Desperate Scots paramedics ‘exhausted and undervalued’ as worker speaks out about service failings

A paramedic has lifted the lid on the daily ­pressures of working on the ­frontline which have left ­ambulance workers “exhausted, undervalued and overwhelmed”.

The whistleblower spoke to the Record after we revealed last week that the crisis-hit service has seen waiting times soar in the last two weeks.

And we told how paramedics union Unite had demanded a “major ­incident” be declared in a bid to reduce waiting times – which have soared to an average of six hours.

We also revealed how Red Cross volunteers had been drafted in to assist paramedics facing seven-hour waits outside the Accident and Emergency department at Glasgow’s Queen Elizabeth Hospital.

One ambulance worker revealed the full extent of the crisis in a heartbreaking account.

She said: “I am extremely concerned for my own health and wellbeing and that of my fellow colleagues. It’s time the public had an insight into behind the scenes of 999 calls.

“We work various shift patterns, ranging from eight hours, 10 hours and 12 hours.

“At the start of our shift we book on to an ambulance and should have adequate time to carry out a vehicle inspection to ensure we have all the necessary equipment and drugs to carry the shift out safely and effectively.

Glasgow's Queen Elizabeth University Hospital
Glasgow’s Queen Elizabeth University Hospital

“However, this is almost always never the case and as soon as we book on we are dispatched to outstanding jobs – sometimes that have been in for over eight hours.”

The female paramedic, who does not want to be identified because she fears for her job, added: “In all the years I have been a paramedic I have never seen the job as bad as I do now.

“Yes, we are in unprecedented times but sickness records are high and morale is at an all-time low, with staff struggling mentally and physically.”

She said paramedics are entitled to a 45-minute break on a 12-hour shift and would expect to have it after about five hours of working.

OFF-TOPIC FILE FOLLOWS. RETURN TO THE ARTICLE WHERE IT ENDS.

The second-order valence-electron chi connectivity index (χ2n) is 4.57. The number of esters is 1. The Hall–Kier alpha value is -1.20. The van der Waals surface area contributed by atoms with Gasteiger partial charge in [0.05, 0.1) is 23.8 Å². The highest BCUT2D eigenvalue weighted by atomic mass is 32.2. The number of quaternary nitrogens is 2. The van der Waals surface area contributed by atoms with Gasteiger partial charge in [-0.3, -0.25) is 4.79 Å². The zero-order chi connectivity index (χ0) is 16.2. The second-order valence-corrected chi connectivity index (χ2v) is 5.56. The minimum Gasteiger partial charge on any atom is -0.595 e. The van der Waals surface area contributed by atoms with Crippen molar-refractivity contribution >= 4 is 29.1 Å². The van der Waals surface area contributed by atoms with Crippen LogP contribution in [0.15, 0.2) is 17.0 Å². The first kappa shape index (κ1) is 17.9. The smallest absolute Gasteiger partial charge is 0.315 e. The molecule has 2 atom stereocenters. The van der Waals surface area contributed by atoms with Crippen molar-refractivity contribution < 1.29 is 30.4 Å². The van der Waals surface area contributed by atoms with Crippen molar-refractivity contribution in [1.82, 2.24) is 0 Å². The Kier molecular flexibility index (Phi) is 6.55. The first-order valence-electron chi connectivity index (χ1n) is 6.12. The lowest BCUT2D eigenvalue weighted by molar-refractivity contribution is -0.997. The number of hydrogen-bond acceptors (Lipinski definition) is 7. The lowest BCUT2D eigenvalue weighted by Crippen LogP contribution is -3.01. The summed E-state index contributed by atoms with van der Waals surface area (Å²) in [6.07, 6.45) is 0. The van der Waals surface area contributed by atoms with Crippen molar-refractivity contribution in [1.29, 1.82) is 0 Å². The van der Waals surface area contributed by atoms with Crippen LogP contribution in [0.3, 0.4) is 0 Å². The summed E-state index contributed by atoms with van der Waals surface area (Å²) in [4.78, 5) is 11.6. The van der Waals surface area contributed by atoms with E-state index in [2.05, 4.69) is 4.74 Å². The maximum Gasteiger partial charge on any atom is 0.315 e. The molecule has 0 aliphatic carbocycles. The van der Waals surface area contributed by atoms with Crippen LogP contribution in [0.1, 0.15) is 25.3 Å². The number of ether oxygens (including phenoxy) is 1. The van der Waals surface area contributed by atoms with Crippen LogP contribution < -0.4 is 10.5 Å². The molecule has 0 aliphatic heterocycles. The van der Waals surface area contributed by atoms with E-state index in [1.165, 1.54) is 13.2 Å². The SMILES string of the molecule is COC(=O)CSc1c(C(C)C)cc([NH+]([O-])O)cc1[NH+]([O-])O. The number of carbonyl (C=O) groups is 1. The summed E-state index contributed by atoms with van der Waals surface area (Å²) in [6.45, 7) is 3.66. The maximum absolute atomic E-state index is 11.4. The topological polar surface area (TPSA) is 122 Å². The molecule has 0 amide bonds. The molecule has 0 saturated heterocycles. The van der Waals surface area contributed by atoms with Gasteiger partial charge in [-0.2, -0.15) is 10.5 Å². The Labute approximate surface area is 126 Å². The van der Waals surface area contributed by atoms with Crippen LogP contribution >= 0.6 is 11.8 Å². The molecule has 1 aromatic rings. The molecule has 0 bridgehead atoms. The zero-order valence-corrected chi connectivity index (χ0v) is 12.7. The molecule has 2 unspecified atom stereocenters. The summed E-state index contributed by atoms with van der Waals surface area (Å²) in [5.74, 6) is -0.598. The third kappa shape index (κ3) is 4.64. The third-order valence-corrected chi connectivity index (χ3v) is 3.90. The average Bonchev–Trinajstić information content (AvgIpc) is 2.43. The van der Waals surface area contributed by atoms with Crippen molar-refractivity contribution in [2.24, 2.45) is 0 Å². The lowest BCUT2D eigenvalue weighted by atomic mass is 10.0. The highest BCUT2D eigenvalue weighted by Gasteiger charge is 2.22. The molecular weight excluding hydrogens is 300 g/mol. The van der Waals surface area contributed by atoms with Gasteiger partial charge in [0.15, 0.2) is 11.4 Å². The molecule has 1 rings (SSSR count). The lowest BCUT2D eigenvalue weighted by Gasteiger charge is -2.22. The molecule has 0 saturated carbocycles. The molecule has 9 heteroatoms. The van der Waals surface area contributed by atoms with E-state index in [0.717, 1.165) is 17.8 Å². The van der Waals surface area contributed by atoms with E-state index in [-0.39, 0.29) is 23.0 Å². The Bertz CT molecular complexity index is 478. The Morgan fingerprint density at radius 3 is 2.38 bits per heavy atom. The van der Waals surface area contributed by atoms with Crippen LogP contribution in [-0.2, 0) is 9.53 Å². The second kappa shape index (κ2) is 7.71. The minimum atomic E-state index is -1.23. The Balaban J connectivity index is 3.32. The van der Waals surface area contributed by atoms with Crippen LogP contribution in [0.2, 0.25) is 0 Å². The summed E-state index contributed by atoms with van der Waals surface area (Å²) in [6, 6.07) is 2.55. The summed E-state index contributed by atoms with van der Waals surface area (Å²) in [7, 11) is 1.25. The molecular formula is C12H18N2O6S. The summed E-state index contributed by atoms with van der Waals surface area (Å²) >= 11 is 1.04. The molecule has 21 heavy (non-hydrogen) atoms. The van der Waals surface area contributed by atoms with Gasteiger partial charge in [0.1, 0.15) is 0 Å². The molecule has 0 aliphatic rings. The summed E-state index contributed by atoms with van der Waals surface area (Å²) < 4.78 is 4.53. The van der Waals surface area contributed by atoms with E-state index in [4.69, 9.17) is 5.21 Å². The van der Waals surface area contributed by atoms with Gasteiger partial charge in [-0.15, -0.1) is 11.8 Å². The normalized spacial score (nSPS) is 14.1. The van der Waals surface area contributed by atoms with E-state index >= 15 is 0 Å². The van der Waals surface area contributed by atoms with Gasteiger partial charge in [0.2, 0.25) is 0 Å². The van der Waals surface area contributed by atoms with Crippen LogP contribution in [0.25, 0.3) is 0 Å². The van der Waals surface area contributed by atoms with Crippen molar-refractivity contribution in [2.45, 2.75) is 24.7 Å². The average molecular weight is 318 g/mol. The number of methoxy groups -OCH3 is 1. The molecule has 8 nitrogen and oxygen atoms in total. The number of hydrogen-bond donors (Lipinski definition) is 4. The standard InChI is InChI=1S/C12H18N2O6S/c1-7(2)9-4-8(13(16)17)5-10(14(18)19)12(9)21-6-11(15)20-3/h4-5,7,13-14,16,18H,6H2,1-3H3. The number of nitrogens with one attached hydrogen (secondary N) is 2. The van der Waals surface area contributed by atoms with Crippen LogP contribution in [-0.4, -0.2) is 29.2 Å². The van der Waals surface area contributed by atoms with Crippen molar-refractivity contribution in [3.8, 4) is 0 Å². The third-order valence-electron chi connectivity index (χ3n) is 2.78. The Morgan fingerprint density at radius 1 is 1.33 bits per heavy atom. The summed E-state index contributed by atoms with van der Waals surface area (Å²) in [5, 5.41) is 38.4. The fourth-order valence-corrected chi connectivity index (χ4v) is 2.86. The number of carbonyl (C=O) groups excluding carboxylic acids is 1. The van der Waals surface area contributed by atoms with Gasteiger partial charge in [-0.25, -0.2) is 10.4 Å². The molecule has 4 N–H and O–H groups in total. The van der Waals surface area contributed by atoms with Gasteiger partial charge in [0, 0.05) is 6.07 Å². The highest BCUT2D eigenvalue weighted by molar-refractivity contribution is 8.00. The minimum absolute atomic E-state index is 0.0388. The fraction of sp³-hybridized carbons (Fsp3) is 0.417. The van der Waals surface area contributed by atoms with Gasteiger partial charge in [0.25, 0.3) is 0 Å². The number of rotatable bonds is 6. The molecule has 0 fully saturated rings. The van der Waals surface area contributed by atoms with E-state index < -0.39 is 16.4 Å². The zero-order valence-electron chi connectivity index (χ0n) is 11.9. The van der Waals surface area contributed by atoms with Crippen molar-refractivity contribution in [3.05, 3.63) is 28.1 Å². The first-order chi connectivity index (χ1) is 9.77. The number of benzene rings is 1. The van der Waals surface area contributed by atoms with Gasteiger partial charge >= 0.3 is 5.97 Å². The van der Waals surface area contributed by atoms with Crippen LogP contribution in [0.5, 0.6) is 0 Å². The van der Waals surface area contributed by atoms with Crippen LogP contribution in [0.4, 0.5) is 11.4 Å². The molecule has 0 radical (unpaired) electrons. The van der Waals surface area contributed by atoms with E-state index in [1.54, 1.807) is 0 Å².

But she said that “almost never” happens, with crews regularly working eight and 10 hours without adequate rest.

She added: “This is not safe and it’s not fair. If the crew has been fortunate enough to have their rest period after eight hours they often just make their food and sit down to eat it when the radio goes to say there is a red call transfer from one hospital to another.

“That eight hours then goes to potentially 10 hours and the food ends up being binned. How can we deliver lifesaving ­treatments to the public when we have had no food or drink for nine hours?”

And she fears lives could be lost because paramedics are fatigued.

She said: “Mistakes will be made and when that time comes it will be the crew who are disciplined not the management.”

A British Red Cross Scotland support vehicle at Glasgow's Queen Elizabeth University Hospital.
A British Red Cross Scotland support vehicle at Glasgow’s Queen Elizabeth University Hospital.

She also highlighted other pressures. The ambulance worker added: “We are verbally abused by patients or their family because it’s taken us three or four hours to attend.”

The paramedic was speaking out days after the trade union Unite called on the Scottish Ambulance Service (SAS) to declare a “major incident” to protect the public.

The union told how excessive waiting times were putting lives at risk and that the average 999 ambulance wait has increased to six hours because of “system overload”.

The time from a 999 call being received until the patient is delivered to hospital was, on average, between 55 minutes and 70 minutes. Now it is taking six times as long, with patients waiting several hours at hospital doors to be handed over to medical staff.